Boston’s an interesting dynamic these days. It’s a city known for it’s innovation, education, walkable layout, abhorrent traffic, liberal policies and fiscal conservatism. And with an ever-growing list of startups, investment capital has helped flood the region with technology-oriented companies, and it’s beginning to affect the some of the older, more established industries.
And yet, some would say disruption is a good thing. Out with the old, in with the new. But what about industries where that’s not so easy?
One of those industries seemingly primed for disruption seems to be commercial real estate. An industry predicated on selling property that’s solely used for business purposes that are leased out to provide workspace, rather than a living space. You can’t quite ‘disrupt’ an industry in the typical ‘Uber’ fashion when they own the very bricks your office may be in. But that being said, there’s a major chance for commercial real estate to adapt and position itself for the 21st century.
For years now, creative technologists from Forbes.com, BBJ.com and bizjournals.com have speculated on virtual reality being a prime tool for commercial real estate firms (and architects) to utilize to help sell and even ‘dress’ space for selling purposes. Many of whom see VR as a tool to help expedite the stakeholders’ decision-making and reduce design phases, while translating difficult design concepts for everyone to view.
But before we fully get into that, let’s discuss some of the challenges commercial real estate faces in today’s marketplace…
Selling commercial real estate can be extremely tough…especially when looking at a 400 year old city like Boston, and dealing with it’s limitations. Now, considering the amount of new buildings and property going up in areas like the Seaport, downtown Boston and the surrounding area, there’s ample opportunity to sell space for years to come, but how can these firms do it in such a competitive marketplace?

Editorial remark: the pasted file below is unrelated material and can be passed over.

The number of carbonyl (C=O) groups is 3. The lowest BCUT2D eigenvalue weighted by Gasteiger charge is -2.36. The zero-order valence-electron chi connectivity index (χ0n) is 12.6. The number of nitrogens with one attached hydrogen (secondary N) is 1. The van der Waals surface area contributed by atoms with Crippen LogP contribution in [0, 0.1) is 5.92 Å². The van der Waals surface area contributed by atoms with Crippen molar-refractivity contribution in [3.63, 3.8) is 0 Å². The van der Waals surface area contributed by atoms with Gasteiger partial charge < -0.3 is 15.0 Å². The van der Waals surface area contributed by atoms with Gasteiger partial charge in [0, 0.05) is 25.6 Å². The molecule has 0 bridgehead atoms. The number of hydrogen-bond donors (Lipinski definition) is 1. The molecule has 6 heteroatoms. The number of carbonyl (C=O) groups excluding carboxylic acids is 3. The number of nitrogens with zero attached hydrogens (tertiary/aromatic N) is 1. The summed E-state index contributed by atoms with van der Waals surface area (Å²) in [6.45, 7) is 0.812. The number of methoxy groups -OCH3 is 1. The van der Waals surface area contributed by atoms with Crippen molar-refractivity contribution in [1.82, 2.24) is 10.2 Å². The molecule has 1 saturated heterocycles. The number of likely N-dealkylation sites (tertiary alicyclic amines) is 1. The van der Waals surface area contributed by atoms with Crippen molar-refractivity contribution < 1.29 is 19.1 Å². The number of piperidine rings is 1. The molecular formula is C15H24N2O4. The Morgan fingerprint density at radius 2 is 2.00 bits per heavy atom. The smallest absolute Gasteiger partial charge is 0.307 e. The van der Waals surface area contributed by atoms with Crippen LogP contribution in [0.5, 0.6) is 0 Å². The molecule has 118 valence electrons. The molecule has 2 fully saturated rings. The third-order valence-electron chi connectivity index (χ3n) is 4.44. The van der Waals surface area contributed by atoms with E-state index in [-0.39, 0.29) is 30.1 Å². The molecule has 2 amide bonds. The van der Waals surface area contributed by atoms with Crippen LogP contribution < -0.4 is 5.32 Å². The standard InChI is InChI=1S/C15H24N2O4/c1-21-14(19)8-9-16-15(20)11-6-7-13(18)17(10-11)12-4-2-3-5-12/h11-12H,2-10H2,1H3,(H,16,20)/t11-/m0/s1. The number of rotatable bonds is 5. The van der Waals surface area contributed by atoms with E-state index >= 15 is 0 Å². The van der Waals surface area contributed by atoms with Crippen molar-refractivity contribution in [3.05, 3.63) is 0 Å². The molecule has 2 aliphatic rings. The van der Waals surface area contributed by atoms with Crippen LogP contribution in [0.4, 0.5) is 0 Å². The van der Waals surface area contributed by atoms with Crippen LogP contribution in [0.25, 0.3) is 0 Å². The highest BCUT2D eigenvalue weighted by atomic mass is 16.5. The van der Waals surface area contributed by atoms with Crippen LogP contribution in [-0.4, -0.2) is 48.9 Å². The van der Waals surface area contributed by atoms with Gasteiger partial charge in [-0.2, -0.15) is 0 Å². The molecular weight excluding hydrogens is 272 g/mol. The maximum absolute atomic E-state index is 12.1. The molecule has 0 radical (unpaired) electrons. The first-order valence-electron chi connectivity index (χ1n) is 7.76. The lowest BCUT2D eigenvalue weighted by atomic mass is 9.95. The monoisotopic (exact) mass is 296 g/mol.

Commercial real estate companies have always dealt with the hand. Meaning an in-person meeting goes farther than a phone call or an email (obviously), but how can you get to that handshake and entice a prospective company in the first place? Typically the decision makers for a company are typically spread all over the place, have busy schedules and when looking at prospective commercial real estate space, time is certainly money. From the CEO, to the CFO, CMO, HR Lead and other company decision makers….how can you all get them in one place? And for how long? The process here for these decision-makers and stakeholders takes too long, and is too costly for the company, and the real estate firm itself.
It all boils down to this: Commercial real estate has a time problem. People need space, but they don’t have time to go see it. So, when you get a prospective team from company A to come to your firm, they will likely decide on 2-3 places in close proximity to go and see with you in-person. From there, you may shake their hand, show them the space, help them visualize it for their company and entice them however you can. But is that enough?
The short answer is no. In a marketplace where everyone is ‘too busy,’ the old-school way of selling doesn’t necessarily need to go, but something needs to be done. There needs to be a tool to make this process more efficient…
But what could the solution be?